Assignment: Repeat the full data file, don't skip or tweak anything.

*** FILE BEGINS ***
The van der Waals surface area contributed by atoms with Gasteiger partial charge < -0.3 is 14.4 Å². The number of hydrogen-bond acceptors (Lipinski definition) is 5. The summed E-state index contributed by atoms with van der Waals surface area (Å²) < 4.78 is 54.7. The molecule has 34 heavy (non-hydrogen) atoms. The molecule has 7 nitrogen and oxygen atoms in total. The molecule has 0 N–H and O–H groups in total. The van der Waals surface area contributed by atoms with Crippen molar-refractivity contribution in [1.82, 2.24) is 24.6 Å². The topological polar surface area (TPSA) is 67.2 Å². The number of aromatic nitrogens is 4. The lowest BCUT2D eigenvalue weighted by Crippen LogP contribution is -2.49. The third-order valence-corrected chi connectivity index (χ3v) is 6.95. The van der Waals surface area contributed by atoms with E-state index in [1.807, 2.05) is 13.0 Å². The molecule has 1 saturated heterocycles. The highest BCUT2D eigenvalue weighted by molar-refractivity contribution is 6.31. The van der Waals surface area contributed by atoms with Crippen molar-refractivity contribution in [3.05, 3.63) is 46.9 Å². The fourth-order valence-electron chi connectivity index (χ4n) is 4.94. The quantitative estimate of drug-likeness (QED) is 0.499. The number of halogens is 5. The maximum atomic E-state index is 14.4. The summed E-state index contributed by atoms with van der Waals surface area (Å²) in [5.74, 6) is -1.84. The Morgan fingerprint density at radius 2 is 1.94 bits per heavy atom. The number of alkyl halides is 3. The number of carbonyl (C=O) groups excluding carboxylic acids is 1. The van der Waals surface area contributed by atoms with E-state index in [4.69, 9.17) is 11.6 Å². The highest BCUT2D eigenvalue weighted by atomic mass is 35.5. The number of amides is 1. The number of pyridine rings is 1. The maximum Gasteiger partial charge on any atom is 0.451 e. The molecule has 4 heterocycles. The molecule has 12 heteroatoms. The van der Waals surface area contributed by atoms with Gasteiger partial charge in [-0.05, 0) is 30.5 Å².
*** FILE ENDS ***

The van der Waals surface area contributed by atoms with Gasteiger partial charge < -0.3 is 14.4 Å². The number of hydrogen-bond acceptors (Lipinski definition) is 5. The summed E-state index contributed by atoms with van der Waals surface area (Å²) < 4.78 is 54.7. The molecule has 34 heavy (non-hydrogen) atoms. The molecule has 7 nitrogen and oxygen atoms in total. The molecule has 0 N–H and O–H groups in total. The van der Waals surface area contributed by atoms with Crippen molar-refractivity contribution in [1.82, 2.24) is 24.6 Å². The topological polar surface area (TPSA) is 67.2 Å². The number of aromatic nitrogens is 4. The lowest BCUT2D eigenvalue weighted by Crippen LogP contribution is -2.49. The third-order valence-corrected chi connectivity index (χ3v) is 6.95. The van der Waals surface area contributed by atoms with E-state index in [1.807, 2.05) is 13.0 Å². The molecule has 1 saturated heterocycles. The highest BCUT2D eigenvalue weighted by molar-refractivity contribution is 6.31. The van der Waals surface area contributed by atoms with Crippen molar-refractivity contribution in [3.05, 3.63) is 46.9 Å². The fourth-order valence-electron chi connectivity index (χ4n) is 4.94. The quantitative estimate of drug-likeness (QED) is 0.499. The number of halogens is 5. The maximum atomic E-state index is 14.4. The summed E-state index contributed by atoms with van der Waals surface area (Å²) in [5.74, 6) is -1.84. The Morgan fingerprint density at radius 2 is 1.94 bits per heavy atom. The number of alkyl halides is 3. The number of carbonyl (C=O) groups excluding carboxylic acids is 1. The van der Waals surface area contributed by atoms with E-state index in [4.69, 9.17) is 11.6 Å². The highest BCUT2D eigenvalue weighted by atomic mass is 35.5. The number of amides is 1. The number of pyridine rings is 1. The maximum Gasteiger partial charge on any atom is 0.451 e. The molecule has 4 heterocycles. The molecule has 12 heteroatoms. The van der Waals surface area contributed by atoms with Gasteiger partial charge in [-0.05, 0) is 30.5 Å².